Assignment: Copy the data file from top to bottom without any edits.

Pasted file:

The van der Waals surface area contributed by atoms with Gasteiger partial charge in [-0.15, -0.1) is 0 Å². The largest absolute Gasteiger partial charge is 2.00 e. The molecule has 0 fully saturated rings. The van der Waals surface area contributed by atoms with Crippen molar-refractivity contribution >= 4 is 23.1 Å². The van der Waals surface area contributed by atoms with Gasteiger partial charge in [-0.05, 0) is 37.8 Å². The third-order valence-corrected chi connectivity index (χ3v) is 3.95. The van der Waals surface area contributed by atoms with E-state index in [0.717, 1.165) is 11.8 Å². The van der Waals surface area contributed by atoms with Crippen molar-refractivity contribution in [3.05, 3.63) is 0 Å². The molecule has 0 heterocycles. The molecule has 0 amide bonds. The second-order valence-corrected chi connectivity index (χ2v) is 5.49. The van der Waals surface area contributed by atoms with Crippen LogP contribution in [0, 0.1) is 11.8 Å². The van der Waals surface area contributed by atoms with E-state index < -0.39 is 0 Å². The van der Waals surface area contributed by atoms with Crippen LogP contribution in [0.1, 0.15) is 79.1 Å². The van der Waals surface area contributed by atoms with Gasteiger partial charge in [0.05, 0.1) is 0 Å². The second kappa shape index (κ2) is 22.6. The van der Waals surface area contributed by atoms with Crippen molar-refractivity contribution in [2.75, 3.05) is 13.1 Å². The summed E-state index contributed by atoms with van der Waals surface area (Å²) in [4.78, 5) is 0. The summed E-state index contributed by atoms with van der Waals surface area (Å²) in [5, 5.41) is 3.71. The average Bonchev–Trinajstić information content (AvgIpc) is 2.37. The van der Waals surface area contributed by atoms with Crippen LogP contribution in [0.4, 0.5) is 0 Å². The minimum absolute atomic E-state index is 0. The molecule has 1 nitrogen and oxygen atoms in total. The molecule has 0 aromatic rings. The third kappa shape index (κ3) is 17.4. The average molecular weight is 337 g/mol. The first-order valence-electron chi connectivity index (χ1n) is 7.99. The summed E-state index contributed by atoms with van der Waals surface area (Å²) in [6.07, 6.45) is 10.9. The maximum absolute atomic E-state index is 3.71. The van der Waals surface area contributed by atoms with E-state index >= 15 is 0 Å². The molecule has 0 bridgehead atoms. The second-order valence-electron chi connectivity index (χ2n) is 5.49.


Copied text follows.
The van der Waals surface area contributed by atoms with Gasteiger partial charge in [-0.15, -0.1) is 0 Å². The largest absolute Gasteiger partial charge is 2.00 e. The molecule has 0 fully saturated rings. The van der Waals surface area contributed by atoms with Crippen molar-refractivity contribution >= 4 is 23.1 Å². The van der Waals surface area contributed by atoms with Gasteiger partial charge in [-0.05, 0) is 37.8 Å². The third-order valence-corrected chi connectivity index (χ3v) is 3.95. The van der Waals surface area contributed by atoms with E-state index in [0.717, 1.165) is 11.8 Å². The van der Waals surface area contributed by atoms with Crippen molar-refractivity contribution in [3.05, 3.63) is 0 Å². The molecule has 0 heterocycles. The molecule has 0 amide bonds. The second-order valence-corrected chi connectivity index (χ2v) is 5.49. The van der Waals surface area contributed by atoms with Crippen LogP contribution in [0, 0.1) is 11.8 Å². The van der Waals surface area contributed by atoms with E-state index < -0.39 is 0 Å². The van der Waals surface area contributed by atoms with Crippen LogP contribution in [0.1, 0.15) is 79.1 Å². The van der Waals surface area contributed by atoms with Gasteiger partial charge in [0.05, 0.1) is 0 Å². The second kappa shape index (κ2) is 22.6. The van der Waals surface area contributed by atoms with Crippen molar-refractivity contribution in [2.75, 3.05) is 13.1 Å². The summed E-state index contributed by atoms with van der Waals surface area (Å²) in [4.78, 5) is 0. The summed E-state index contributed by atoms with van der Waals surface area (Å²) in [5, 5.41) is 3.71. The average Bonchev–Trinajstić information content (AvgIpc) is 2.37. The van der Waals surface area contributed by atoms with Crippen LogP contribution in [0.4, 0.5) is 0 Å². The minimum absolute atomic E-state index is 0. The molecule has 1 nitrogen and oxygen atoms in total. The molecule has 0 aromatic rings. The third kappa shape index (κ3) is 17.4. The average molecular weight is 337 g/mol. The first-order valence-electron chi connectivity index (χ1n) is 7.99. The summed E-state index contributed by atoms with van der Waals surface area (Å²) in [6.07, 6.45) is 10.9. The maximum absolute atomic E-state index is 3.71. The van der Waals surface area contributed by atoms with E-state index >= 15 is 0 Å². The molecule has 0 bridgehead atoms. The second-order valence-electron chi connectivity index (χ2n) is 5.49.